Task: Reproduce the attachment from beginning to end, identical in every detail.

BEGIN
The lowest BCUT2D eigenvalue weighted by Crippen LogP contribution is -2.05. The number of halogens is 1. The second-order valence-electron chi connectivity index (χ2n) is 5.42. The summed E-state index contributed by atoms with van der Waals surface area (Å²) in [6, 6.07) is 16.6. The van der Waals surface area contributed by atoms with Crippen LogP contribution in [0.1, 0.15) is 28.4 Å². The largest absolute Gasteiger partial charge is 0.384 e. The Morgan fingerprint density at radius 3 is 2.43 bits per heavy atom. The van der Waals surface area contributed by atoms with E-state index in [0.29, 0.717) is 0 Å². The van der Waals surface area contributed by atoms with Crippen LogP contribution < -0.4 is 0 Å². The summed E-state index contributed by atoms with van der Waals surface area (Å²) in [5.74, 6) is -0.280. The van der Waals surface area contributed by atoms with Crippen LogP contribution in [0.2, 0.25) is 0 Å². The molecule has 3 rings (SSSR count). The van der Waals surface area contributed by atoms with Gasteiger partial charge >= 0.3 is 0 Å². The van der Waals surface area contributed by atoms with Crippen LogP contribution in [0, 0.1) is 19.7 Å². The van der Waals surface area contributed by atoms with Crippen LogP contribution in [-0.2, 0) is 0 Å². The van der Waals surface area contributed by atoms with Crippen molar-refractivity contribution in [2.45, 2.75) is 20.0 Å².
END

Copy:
The lowest BCUT2D eigenvalue weighted by Crippen LogP contribution is -2.05. The number of halogens is 1. The second-order valence-electron chi connectivity index (χ2n) is 5.42. The summed E-state index contributed by atoms with van der Waals surface area (Å²) in [6, 6.07) is 16.6. The van der Waals surface area contributed by atoms with Crippen LogP contribution in [0.1, 0.15) is 28.4 Å². The largest absolute Gasteiger partial charge is 0.384 e. The Morgan fingerprint density at radius 3 is 2.43 bits per heavy atom. The van der Waals surface area contributed by atoms with E-state index in [0.29, 0.717) is 0 Å². The van der Waals surface area contributed by atoms with Crippen LogP contribution < -0.4 is 0 Å². The summed E-state index contributed by atoms with van der Waals surface area (Å²) in [5.74, 6) is -0.280. The van der Waals surface area contributed by atoms with Crippen LogP contribution in [0.2, 0.25) is 0 Å². The molecule has 3 rings (SSSR count). The van der Waals surface area contributed by atoms with Gasteiger partial charge >= 0.3 is 0 Å². The van der Waals surface area contributed by atoms with Crippen LogP contribution in [0, 0.1) is 19.7 Å². The van der Waals surface area contributed by atoms with Crippen LogP contribution in [-0.2, 0) is 0 Å². The van der Waals surface area contributed by atoms with Crippen molar-refractivity contribution in [2.45, 2.75) is 20.0 Å².